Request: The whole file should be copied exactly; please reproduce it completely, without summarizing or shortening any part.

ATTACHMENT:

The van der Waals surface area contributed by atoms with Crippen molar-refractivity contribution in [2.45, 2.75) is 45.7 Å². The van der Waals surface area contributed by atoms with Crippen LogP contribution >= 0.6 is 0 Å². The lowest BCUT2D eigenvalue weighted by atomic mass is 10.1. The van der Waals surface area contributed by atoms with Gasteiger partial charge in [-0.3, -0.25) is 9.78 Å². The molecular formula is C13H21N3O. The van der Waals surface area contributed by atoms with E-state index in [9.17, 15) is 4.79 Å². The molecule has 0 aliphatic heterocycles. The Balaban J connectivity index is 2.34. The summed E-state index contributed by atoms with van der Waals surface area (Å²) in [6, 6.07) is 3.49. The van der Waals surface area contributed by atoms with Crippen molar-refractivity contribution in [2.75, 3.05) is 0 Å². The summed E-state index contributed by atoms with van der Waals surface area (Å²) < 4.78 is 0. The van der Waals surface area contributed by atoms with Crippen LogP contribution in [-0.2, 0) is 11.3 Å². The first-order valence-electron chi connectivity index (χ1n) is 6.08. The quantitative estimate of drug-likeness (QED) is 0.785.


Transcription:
The van der Waals surface area contributed by atoms with Crippen molar-refractivity contribution in [2.45, 2.75) is 45.7 Å². The van der Waals surface area contributed by atoms with Crippen LogP contribution >= 0.6 is 0 Å². The lowest BCUT2D eigenvalue weighted by atomic mass is 10.1. The van der Waals surface area contributed by atoms with Gasteiger partial charge in [-0.3, -0.25) is 9.78 Å². The molecular formula is C13H21N3O. The van der Waals surface area contributed by atoms with E-state index in [9.17, 15) is 4.79 Å². The molecule has 0 aliphatic heterocycles. The Balaban J connectivity index is 2.34. The summed E-state index contributed by atoms with van der Waals surface area (Å²) in [6, 6.07) is 3.49. The van der Waals surface area contributed by atoms with Crippen molar-refractivity contribution in [2.75, 3.05) is 0 Å². The summed E-state index contributed by atoms with van der Waals surface area (Å²) < 4.78 is 0. The van der Waals surface area contributed by atoms with Crippen LogP contribution in [-0.2, 0) is 11.3 Å². The first-order valence-electron chi connectivity index (χ1n) is 6.08. The quantitative estimate of drug-likeness (QED) is 0.785.